These include prayer appearing to account for successful resolution of problems, "a bulwark against existential anxiety and fear of annihilation," an increased sense of control, companionship with one's deity, a source of self-significance, and group identity. An ideology is a set of mutually supportive beliefs. The beliefs of any such system can be religious , philosophical , political , ideological , or a combination of these. Philosopher Jonathan Glover says that beliefs are always part of a belief system, and that tenanted belief systems are difficult for the tenants to completely revise or reject.

A collective belief is referred to when people speak of what "we" believe when this is not simply elliptical for what "we all" believe.

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Durkheim's discussion of collective belief, though suggestive, is relatively obscure. Philosopher Margaret Gilbert has offered a related account in terms of the joint commitment of a number of persons to accept a certain belief as a body. According to this account, individuals who together collectively believe something need not personally believe it themselves.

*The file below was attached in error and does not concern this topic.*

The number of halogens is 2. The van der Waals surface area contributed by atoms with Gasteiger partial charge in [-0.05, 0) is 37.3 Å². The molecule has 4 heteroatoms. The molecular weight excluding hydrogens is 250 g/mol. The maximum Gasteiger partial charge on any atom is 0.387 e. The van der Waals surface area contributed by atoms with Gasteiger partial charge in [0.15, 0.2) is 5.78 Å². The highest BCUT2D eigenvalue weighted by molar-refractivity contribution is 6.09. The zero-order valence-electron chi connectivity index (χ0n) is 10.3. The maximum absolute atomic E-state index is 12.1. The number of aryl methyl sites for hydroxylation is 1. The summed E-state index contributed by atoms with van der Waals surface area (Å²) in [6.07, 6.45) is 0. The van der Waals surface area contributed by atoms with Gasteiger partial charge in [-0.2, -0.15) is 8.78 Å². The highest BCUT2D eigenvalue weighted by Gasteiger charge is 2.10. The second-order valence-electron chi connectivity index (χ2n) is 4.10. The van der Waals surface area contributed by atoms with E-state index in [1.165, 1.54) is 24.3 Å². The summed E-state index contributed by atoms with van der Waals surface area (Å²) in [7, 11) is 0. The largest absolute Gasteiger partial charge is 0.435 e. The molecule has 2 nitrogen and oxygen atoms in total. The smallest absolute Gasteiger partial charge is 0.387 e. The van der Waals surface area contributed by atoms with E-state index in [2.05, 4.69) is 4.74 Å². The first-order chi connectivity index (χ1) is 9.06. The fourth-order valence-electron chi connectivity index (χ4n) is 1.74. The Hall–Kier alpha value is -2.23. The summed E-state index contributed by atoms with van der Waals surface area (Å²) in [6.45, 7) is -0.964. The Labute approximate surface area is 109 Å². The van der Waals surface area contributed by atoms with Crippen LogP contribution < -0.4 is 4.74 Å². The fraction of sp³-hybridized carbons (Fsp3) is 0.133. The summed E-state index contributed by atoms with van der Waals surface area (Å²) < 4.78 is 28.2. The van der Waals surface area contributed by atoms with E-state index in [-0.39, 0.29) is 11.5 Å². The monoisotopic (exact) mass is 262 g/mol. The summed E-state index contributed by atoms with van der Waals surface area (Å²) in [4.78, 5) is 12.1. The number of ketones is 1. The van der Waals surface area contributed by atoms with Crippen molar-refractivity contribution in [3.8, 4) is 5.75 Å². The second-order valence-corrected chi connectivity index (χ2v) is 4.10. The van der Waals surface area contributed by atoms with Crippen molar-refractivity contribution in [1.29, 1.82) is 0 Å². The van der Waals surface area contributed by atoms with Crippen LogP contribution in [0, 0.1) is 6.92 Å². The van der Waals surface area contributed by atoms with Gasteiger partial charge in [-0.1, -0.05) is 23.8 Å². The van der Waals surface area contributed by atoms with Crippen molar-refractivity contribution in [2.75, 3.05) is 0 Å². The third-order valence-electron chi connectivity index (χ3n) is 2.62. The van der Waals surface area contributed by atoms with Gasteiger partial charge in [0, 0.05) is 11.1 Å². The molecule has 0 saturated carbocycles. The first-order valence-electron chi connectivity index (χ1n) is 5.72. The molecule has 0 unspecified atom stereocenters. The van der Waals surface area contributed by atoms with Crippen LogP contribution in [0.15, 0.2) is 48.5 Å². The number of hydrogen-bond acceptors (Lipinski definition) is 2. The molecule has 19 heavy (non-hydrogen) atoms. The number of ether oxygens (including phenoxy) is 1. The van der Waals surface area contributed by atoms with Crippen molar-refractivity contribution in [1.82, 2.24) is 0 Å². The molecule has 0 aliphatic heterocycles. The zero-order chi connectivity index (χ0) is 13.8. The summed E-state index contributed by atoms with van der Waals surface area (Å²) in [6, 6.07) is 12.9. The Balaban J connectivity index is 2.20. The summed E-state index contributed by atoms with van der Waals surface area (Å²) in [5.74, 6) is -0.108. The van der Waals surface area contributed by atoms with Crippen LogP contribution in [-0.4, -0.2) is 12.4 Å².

Gilbert's work on the topic has stimulated a developing literature among philosophers. One question that has arisen is whether and how philosophical accounts of belief in general need to be sensitive to the possibility of collective belief. Jonathan Glover believes that he and other philosophers ought to play some role in starting dialogues between people with deeply-held, opposing beliefs, especially if there is risk of violence.

David Foster Wallace and Religion

Glover also believes that philosophy can offer insights about beliefs that would be relevant to such dialogue. Glover suggests that beliefs have to be considered holistically, and that no belief exists in isolation in the mind of the believer. Each belief always implicates and relates to other beliefs.